Horry County moves closer to completing public safety projects as leaders call attention to staffing needs

Published: Dec. 2, 2021 at 7:57 PM EST
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CONWAY, S.C. (WMBF) - Horry County Councilmembers gathered for a day-long retreat to be briefed on the needs for the next budget and beyond.

County staff said they think the upcoming budget for Fiscal Year 2023 will be more challenging than the last one. That’s in part because of inflation-related headaches along with revenue sources the county may not be able to count on in the future.

Public Safety

An ever-pressing concern residents and councilmembers alike keep pushing for is addressing the growing need for public safety.

The county’s new Emergency Operations Center is slated to be ready for the next hurricane season, with an expected completion of March 2022.

The county also just recently closed on a location for the newly planned Central Coast Complex, which leaders wanted to be situated in Carolina Forest. It will be located on Hinson Drive behind the McLeod Regional Medical Center off International Drive.

The building will hold a new precinct for the Horry County Police Department. Barry Spivey, the assistant county administrator for administration, said it is in the design process for the building, and the project entails two components: building a new structure but also renovating the Olin Blanton Building.

Some council members were worried Thursday about the Carolina Forest location having flooding issues, and wanted to make sure that wouldn’t be an issue. County staff said a stormwater system is in place and that the location was upland property.

When looking into the future of public safety needs, county staff listed out dozens of requested positions and equipment for public safety enhancement for the future.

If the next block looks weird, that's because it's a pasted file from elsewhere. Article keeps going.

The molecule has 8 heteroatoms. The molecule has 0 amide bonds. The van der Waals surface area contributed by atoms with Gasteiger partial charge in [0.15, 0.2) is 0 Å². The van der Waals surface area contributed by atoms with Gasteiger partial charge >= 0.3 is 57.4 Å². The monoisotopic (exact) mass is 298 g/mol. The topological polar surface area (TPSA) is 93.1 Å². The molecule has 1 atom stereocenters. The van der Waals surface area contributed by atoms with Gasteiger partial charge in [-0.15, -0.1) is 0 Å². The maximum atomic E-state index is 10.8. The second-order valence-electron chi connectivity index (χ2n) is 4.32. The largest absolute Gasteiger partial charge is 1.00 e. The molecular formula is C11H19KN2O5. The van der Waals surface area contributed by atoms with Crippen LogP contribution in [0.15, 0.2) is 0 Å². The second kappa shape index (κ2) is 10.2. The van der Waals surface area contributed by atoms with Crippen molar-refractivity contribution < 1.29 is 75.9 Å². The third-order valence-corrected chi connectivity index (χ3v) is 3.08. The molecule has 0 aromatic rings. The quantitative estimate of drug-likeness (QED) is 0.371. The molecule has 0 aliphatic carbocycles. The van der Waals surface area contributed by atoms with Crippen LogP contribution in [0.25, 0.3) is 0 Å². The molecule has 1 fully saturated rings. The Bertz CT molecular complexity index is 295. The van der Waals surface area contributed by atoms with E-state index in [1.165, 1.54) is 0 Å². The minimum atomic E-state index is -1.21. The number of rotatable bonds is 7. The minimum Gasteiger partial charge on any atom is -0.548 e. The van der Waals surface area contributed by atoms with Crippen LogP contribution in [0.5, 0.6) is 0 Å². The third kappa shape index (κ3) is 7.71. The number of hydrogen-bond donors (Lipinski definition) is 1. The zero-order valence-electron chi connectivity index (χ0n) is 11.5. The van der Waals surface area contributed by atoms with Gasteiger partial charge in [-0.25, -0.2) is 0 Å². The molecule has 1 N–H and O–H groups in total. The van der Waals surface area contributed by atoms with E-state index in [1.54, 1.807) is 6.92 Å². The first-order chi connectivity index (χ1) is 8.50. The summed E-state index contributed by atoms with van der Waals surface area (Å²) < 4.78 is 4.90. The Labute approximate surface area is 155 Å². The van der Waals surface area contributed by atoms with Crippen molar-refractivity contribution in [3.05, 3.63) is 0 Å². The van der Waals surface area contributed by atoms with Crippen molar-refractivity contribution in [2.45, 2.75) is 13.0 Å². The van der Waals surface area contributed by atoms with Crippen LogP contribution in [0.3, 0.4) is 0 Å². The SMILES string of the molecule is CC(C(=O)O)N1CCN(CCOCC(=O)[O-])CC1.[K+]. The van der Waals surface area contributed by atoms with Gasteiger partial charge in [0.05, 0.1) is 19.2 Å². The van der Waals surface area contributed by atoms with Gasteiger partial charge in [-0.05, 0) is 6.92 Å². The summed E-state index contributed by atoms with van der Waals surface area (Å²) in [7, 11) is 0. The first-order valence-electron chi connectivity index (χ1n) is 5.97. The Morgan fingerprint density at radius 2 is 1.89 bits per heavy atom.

“It’s just worse and worse, each and every day. Each and every day,” Randy Webster, Assistant County Administrator for Public Safety, said about the response times in the growing area. “So we’re trying to address a lot of that as we move forward.”

The wish list includes civilian crime scene technicians, detectives, environmental patrol officers and more with a price tag of nearly $20 million.

“Realistically, we need it all today, but because of our growth has now exceeded anybody’s expectations,” said District 2 councilman Bill Howard. “That being said, we need a plan presented to us immediately so we can start working that plan. It might take four or five years to figure out how to get the money, and hopefully we don’t have to raise taxes to do it.”

County staff said they are working on a prioritized list for the coming years.

Impact Fees

County officials also provided an update on the revenue being made by the recently-enacted impact fees. The fees were put into place in July but went into effect in mid-October. The fees apply to new construction, both residential and commercial, and will be used towards capital projects in the realm of public safety, parks and recreation, and waste management.

In the span of about a month and a half, county staff reported they had collected $670,000 for assessed builds - the majority of them being residential. District 1 (the Little River area) and District 9 (the Loris area) paid the most fees, indicative of the continued residential growth in these parts of the county. In total, the county issued more than 500 permits since mid-October.

Impact fees aren’t collected within city limits - only unincorporated parts of Horry County.

Councilmembers asked about what these numbers would have looked like if transportation-specific impact fees were collected, something council members had considered but elected not to add on until a possible later date due to the high immediate burden of cost.

County staff thought it would have been hundreds of thousands of dollars in additional revenue.

County council made a verbal agreement that they would be bringing up the possibility of adding transportation fees in the next budget cycle.

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